HomeTravelCamping Roadtrip Down Portugal’s EN2

Camping Roadtrip Down Portugal’s EN2

Camping and cruising through the stunning interior of Portugal delivers a slideshow of natural splendor that offers an alternative to coastal travel.

Pitched as the ‘Route 66’ of Portugal, the 739km Estrada Nacional No.2: EN2 is the longest road in Europe. In a single drive, it offers a great overview of the many wonders of Portugal. While it’s perfectly alright to embark on this journey in a typical car, we chose a campervan hire Portugal option from Siesta Campers for unmatched freedom and flexibility.

With locations in Lisbon, Porto & Faro, and 1-way hire, it’s also possible to enjoy this road trip in either direction with no need to head back to the start!

From North to South, the route encompasses a kaleidoscope of different landscapes, from terraced hills and tree-covered mountains to verdant plains and fertile valleys. A fascinating array of towns, cities, and villages also dot the route, all of them worth a stop (if time allows!).

One of the biggest challenges with the EN2 is to stay in the camper and not keep jumping out! With sites of historic, religious, cultural, and gastronomic interest around every corner, it’s tough to keep moving.


– Douro Valley

– Historic towns and villages of Central Portugal

– Cork forests & olive groves near the Tejo River


The EN2 runs from Chaves on the northern border with Spain to Faro on the Atlantic coast in the south.

Total Driving Time: 5 days



– Spa treatment in Chaves

– Mateus Palace and Gardens

– Wines of the Douro

If you choose to begin in the north, campervan hire Porto is a great launch point. There’s a long road ahead, with many twists and turns, so best start in tip-top condition. Famous for its hot springs since Roman times, Chaves boasts a great municipal spa.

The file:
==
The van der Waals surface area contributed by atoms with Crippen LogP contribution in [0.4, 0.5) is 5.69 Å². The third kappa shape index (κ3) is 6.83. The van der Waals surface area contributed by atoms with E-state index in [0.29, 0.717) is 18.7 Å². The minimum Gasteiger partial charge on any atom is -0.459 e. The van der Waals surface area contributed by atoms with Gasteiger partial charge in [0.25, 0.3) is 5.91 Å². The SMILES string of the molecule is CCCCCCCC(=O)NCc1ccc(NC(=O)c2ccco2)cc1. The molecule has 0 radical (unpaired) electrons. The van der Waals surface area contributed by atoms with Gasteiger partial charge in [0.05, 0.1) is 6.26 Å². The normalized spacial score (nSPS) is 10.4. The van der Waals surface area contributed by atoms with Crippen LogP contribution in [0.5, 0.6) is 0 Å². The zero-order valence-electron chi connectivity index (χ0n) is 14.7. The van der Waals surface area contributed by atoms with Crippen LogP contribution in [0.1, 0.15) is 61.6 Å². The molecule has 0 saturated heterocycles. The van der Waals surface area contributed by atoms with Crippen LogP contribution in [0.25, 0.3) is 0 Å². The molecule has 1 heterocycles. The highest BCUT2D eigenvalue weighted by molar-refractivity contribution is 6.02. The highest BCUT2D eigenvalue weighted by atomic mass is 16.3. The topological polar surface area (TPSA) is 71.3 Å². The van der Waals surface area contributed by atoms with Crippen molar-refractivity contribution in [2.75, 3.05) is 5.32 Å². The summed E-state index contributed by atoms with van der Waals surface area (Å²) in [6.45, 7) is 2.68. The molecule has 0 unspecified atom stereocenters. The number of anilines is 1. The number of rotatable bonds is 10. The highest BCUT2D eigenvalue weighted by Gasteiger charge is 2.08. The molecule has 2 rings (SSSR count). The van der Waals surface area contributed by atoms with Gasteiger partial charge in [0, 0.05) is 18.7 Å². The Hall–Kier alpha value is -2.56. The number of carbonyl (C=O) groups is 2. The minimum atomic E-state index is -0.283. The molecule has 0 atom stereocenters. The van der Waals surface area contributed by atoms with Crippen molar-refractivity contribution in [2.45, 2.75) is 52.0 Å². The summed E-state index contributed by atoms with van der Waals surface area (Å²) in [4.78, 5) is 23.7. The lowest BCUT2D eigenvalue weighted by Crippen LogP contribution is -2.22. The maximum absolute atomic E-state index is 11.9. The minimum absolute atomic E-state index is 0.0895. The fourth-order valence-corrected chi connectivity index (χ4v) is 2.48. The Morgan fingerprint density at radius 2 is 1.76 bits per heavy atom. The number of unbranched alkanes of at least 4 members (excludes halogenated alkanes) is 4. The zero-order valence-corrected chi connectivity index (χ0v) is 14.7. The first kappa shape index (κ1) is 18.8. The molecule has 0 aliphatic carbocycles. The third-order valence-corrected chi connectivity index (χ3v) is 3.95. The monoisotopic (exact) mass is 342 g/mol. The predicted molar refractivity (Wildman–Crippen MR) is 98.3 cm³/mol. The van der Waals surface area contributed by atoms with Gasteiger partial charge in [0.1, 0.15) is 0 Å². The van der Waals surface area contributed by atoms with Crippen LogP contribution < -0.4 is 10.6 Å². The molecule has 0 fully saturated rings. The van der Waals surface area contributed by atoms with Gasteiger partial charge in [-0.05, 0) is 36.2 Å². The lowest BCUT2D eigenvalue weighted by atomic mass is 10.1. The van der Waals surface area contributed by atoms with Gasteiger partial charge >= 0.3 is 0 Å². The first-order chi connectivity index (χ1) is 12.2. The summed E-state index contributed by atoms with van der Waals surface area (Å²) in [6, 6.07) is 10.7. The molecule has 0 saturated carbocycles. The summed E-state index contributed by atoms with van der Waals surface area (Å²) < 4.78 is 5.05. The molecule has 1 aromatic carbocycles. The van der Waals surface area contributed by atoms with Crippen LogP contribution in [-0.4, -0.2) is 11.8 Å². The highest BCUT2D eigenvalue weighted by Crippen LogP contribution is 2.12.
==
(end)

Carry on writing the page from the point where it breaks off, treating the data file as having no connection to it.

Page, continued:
Surrounded by a cluster of hotels, its staff offers a range of services based around the city’s silica-rich underground water supply. Visitors can book in for everything from a hydro massage to a full package of different treatments.

Leaving refreshed, start your journey south. The cathedral in Vila Real is well worth a visit, although we pressed on to Casa de Mateus. Located slightly off the EN2, this classified national monument used to be the family home of the aristocratic Mateus family – famed for the wines that carry their name.

Designed as a “living museum”, the family’s original rooms are now given over to a series of fascinating exhibitions. A walk around the well-kept gardens is also a must.

Entering The Douro Valley, Portugal :

Soon, you’ll find yourself entering the Douro Valley, one of Portugal’s most distinguished wine regions. Blessed with its microclimate, the steep-banked hillsides are lined with mile upon mile of terraces, earning the area UNESCO Heritage status for its man-made landscape.

For an unforgettable taste of the Douro’s signature wines, cruise along the exciting N222 (voted World Most Beautiful road in 2015) and follow the banks of the Douro upstream. Before Pinhão, a narrow side road takes you up to Quinta do Panascal, the largest and most prestigious vineyard in port house Fonseca’s estate. Park your van and enjoy a guided stroll among the vines.

Continue to Lamego, which boasts a terrific campsite on top of the hill with fine views. A short stroll from the campsite is the Sanctuary of our Lady of Remedies, a hilltop church with a vast, ornate staircase that flows down the hillside to the town below.



– A morning infusion

– Historic Viseu

– Potteries of Molelos

Begin with the organic herbal tea company Ervital (in nearby Mezio). A recent winner of a Great Taste Award in London, this top-notch local tea producer creates incredible infusions from its list of around 100 different herbs.

Next up, is a superb local museum, the Linen Museum in the rural settlement of Padrão da Légua. From winnowing to weaving, it lovingly depicts the full process of linen making.

Continue to the ancient Roman city of Viseu (known as the “Garden City” because of its attractive public gardens) and take a stroll around the National Grao Vasco Museum – home to some of the best works of the sixteenth-century Renaissance painter Vasco Fernandes.